The opinion of the court was delivered by: Will, District Judge.
Professor Loss reads the section similarly, lending
considerable credence to the statements of Commissioner Landis
who played a dominant role in the drafting of the 1933 Act. In
a November 1933 address, Commissioner Landis commented:
The suggestion has been made on occasion that
civil liabilities arise also from a violation of
Section 17, the first subsection of which makes
unlawful the circulation of falsehoods and
untruths in connection with the sale of a
security in interstate commerce or through the
mails. But a reading of this section in the light
of the entire Act leaves no doubt but that
violations of its provisions give rise only to a
liability to be restrained by injunctive action
or, if wilfully done, to a liability to be
Loss goes on to stress that there is a significant difference
between the 1934 Securities and Exchange Act, which does have
a private right of action, and § 17 of the 1933 Act.
It is one thing to imply a private right of
action under § 10(b) or the other provisions of the
1934 Act, because the specific liabilities created
by §§ 9(e), 16(b), and 18 do not cover all of the
variegated activities with which the act is
concerned. But it is quite another thing to add an
implied remedy under § 17(a) of the 1933 Act to the
detailed remedies specifically created by §§ 11 and
12. The 1933 Act is a much narrower statute. It
deals only with disclosure and fraud in the sale of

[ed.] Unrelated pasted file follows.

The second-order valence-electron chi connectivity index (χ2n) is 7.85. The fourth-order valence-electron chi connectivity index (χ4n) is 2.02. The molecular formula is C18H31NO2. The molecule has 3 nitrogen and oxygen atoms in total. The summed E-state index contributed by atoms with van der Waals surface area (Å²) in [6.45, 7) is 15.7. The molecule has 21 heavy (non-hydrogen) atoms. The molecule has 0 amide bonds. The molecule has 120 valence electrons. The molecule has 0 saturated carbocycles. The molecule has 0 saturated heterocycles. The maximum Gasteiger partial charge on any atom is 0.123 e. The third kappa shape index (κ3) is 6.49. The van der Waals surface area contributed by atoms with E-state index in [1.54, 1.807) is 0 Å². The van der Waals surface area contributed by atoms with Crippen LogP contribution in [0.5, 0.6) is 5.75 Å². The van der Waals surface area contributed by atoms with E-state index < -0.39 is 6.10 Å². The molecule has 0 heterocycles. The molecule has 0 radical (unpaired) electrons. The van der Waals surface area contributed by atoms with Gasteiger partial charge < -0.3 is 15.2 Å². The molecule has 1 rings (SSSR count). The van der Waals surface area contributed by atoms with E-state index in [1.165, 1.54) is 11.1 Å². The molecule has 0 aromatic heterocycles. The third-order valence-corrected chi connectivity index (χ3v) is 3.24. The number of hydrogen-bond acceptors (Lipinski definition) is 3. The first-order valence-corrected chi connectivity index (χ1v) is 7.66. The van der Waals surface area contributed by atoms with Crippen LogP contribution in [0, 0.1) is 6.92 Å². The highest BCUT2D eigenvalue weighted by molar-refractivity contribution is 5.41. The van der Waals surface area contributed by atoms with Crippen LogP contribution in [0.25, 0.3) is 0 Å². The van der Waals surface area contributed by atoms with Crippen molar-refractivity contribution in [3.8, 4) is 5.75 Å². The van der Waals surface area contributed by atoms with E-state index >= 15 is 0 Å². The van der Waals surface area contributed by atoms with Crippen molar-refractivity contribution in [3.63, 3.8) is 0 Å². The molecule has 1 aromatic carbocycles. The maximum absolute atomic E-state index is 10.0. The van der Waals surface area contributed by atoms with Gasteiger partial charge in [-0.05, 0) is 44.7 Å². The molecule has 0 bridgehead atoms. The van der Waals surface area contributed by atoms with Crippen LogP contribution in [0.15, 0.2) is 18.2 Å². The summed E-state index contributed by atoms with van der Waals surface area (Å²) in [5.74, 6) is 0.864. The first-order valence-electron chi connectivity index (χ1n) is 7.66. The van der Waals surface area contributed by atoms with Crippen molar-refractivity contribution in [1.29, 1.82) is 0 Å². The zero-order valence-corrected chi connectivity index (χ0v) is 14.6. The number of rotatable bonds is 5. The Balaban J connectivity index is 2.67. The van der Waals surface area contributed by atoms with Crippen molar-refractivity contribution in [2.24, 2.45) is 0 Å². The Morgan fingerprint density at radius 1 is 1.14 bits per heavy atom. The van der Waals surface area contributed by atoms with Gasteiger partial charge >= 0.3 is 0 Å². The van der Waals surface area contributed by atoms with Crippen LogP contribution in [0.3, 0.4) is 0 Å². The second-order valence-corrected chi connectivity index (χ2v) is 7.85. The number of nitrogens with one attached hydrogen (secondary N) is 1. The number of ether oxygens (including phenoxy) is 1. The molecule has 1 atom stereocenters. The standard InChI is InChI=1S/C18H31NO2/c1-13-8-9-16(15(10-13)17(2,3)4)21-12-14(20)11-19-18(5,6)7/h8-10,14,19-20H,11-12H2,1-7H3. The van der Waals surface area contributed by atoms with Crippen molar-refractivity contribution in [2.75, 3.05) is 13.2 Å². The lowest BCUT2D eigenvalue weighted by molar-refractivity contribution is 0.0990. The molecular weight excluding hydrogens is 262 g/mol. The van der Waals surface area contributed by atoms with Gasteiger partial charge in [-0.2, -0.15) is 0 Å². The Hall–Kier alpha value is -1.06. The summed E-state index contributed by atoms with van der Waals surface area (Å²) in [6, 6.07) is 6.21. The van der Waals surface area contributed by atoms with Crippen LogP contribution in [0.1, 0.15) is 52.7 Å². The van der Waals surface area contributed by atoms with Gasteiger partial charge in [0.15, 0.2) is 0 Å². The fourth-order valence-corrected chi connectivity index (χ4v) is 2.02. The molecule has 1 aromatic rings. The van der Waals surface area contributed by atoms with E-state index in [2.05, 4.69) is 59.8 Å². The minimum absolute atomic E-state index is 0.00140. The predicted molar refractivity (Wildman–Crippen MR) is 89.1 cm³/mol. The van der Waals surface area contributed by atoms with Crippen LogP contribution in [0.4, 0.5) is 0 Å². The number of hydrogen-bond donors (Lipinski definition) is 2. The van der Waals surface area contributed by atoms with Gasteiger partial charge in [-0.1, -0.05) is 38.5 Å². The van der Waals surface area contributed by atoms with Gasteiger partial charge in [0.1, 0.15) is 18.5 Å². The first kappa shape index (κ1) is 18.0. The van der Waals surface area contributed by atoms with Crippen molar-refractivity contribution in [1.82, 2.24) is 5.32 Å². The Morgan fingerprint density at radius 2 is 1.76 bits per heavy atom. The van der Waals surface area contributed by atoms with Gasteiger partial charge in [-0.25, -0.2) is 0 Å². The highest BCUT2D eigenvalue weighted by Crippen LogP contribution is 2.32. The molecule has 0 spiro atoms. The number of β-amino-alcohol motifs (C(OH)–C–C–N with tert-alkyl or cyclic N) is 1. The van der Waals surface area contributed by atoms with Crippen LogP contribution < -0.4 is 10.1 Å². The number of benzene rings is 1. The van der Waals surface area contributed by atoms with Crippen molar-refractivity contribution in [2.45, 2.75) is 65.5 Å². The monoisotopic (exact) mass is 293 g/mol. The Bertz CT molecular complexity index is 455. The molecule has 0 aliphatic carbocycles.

securities. It has but two important substantive
provisions, §§ 5 and 17(a). Noncompliance with § 5
results in civil liability under § 12(1). Faulty
compliance results in liability under § 11. And §
17(a) has its counterpart in § 12(2). It all makes
a rather neat pattern. Within the area of §§ 5 and
17(a), §§ 11 and 12 (unlike §§ 9(e), 16(b) and 18
of the 1934 Act) are all-embracing. This is not to
say that the remedies afforded by §§ 11 and 12 are
complete. But the very restrictions in those
sections and the differences between them . . .
make it seem less justifiable to permit plaintiffs
to circumvent the limitations of § 12 by resort to
§ 17(a). Particularly is this so in view of the
fact that § 11, together with the statute of
limitations in § 13, was actually tightened in the
1934 amendments to the Securities Act. 3 Loss,
Securities Regulation 1784-85 (2d ed. 1961).
Professor Ruder also reaches the same conclusion,